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A New Bipartisan Organization Is Recruiting Volunteers To Audit Broward County's Elections In 2020

broward county elections
Caitie Switalski
/
WLRN
Broward County Citizens protested Fmr. Supervisor of Elections Brenda Snipes at the end of the 2018 midterm elections. There were issues recounting several statewide and local races.

A new nonpartisan group organizing in Broward County is looking to make sure the next round of elections goes a lot more smoothly than 2018 – with all the recounts

It's called Citizens Audit Broward. Volunteers all over the county will use a few different apps … And yes, they know what happened to the Iowa Caucus results, and they say that won’t happen here. 

“I welcome it. We should be watched carefully, based on reputation. We’ve earned it,” Broward County Supervisor of Elections Peter Antonacci told WLRN about Citizens Audit Broward. “Whatever they have to offer, they can bring to the canvassing board and it will be positive. To the extent that we can accommodate their interests under the current legal structure we’re gonna do it.”

WLRN spoke with the the co-chairs of Citizens Audit Broward: Jamie Friend, president of the Democratic Progressive Caucus of Boward – and George Navarini, Broward County chair of the Republican National Hispanic Assembly. They're planning a training session for volunteers the week of March 2.

 

The following conversation has been edited for length and clarity. 

WLRN: How will this process work? 

FRIEND: At the very least, we want to deter fraud at the best, we want to find that there is none. In the middle is to identify, report and most importantly, to empower the citizens.

For March in the presidential primaries, we're gonna be rolling out with the first app, which is a data capture application. We'll be taking pictures of the vote tallies that are posted at the end of the day outside of each precinct. And those numbers that are posted outside the windows are the totals from each machine. And that needs to match the totals that are reported from the supervisor of elections office at the end of the night.

How is technology and the use of smartphone apps helping you audit the elections?

NAVARINI: Basically, think of it as a large abacus with a lot of beads where we can process a large amount of numbers in a quick manner, and also— more importantly—in a manner that if it does have to go before a judge, it's admissible in court.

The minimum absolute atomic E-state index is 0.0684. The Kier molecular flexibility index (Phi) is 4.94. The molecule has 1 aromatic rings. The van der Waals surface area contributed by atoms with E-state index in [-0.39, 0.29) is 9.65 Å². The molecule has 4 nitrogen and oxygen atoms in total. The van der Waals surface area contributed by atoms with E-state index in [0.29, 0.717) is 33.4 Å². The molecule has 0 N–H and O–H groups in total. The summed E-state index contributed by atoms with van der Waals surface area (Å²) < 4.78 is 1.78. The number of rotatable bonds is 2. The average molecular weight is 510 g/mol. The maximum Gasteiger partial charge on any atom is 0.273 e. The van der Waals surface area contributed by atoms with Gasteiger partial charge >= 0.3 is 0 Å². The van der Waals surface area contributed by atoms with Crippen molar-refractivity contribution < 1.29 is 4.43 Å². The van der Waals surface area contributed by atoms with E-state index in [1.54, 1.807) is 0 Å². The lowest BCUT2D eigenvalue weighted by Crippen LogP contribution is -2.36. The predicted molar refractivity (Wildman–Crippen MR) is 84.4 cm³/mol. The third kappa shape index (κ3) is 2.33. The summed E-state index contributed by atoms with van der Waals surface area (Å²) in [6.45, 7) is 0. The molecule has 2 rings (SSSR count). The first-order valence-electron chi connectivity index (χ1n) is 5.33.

FRIEND: It'd be like auditing on the fly. I mean, to me, that's what the technology aspect is really incredible that it can be done on a spontaneous basis and that it's still secure. It is G.P.S. based and it's time stamped and you're taking a picture of a tape that's also has an identification number on it from the machines that it came out of and the location, the precinct location that it's at.

The Iowa Democratic Party experienced problems during its caucus with coding issues in an app that they used. How is your audit planned for Broward's elections going to factor in technology errors or issues?

NAVARINI: We don't have the same company. It's a completely different technology and completely different algorithm. I was watching it and it was basically a combination of bemusement and sadness. That casts doubt on the process. The reason that both Jamie and I are getting together and bringing Broward County together to be able to do this is to be watchdogs. 

FRIEND: This was an exclamation point on the need for external independent data collection and the need for nonpartisan. We've been working on these apps while I say we, I mean Democracy Counts, which this nonprofit, nonpartisan organization out of California. They specialize in nothing but election auditing software. So they've run tests already, glitch-free at this point. What we saw in Iowa, let's assume they had all good intentions, with probably a lack of time.

Read More: Broward Faces Crisis In Voter Confidence

How is what these volunteers are going to do different from what poll workers already do? 

NAVARINI: Actually a poll worker is there, to make sure that the equipment runs properly, that all the votes are properly tallied, that all the procedures are done in accordance to law, and that's it. 

What if we have a situation that at the end of the night the numbers are drastically different and we're looking at a variance of 25, 30 points and that variance is enough to move that polling place, vote from candidate A to candidate B at that point, those numbers are in question.

So if nothing else, first of all, by us being there, it puts everyone on notice, both on the inside and the outside that someone is watching.

You have Democrats working with Republicans, Republicans working with Democrats in this nonpartisan, grassroots organization. Do you share equal power? 

NAVARINI: There are two things that the state runs that has to be above reproach, and it's going to sound weird because they're totally different. One is the lottery. One is the election.

If the people who participate feel that either one of them is cooked, they stop participating. What I think we can bring to the table is an extra set of eyes, almost as an advocate, for the people, for the voters of Broward County.

If the system is working correctly, it has the opportunity of bringing more voters to the polls.

Caitie Muñoz, formerly Switalski, produces WLRN's midday public affairs program, Sundial weekdays at 1 and 8 p.m. Prior to transitioning to production, Caitie covered news and stories concerning quality of life in Broward County and its municipalities for WLRN News for four years.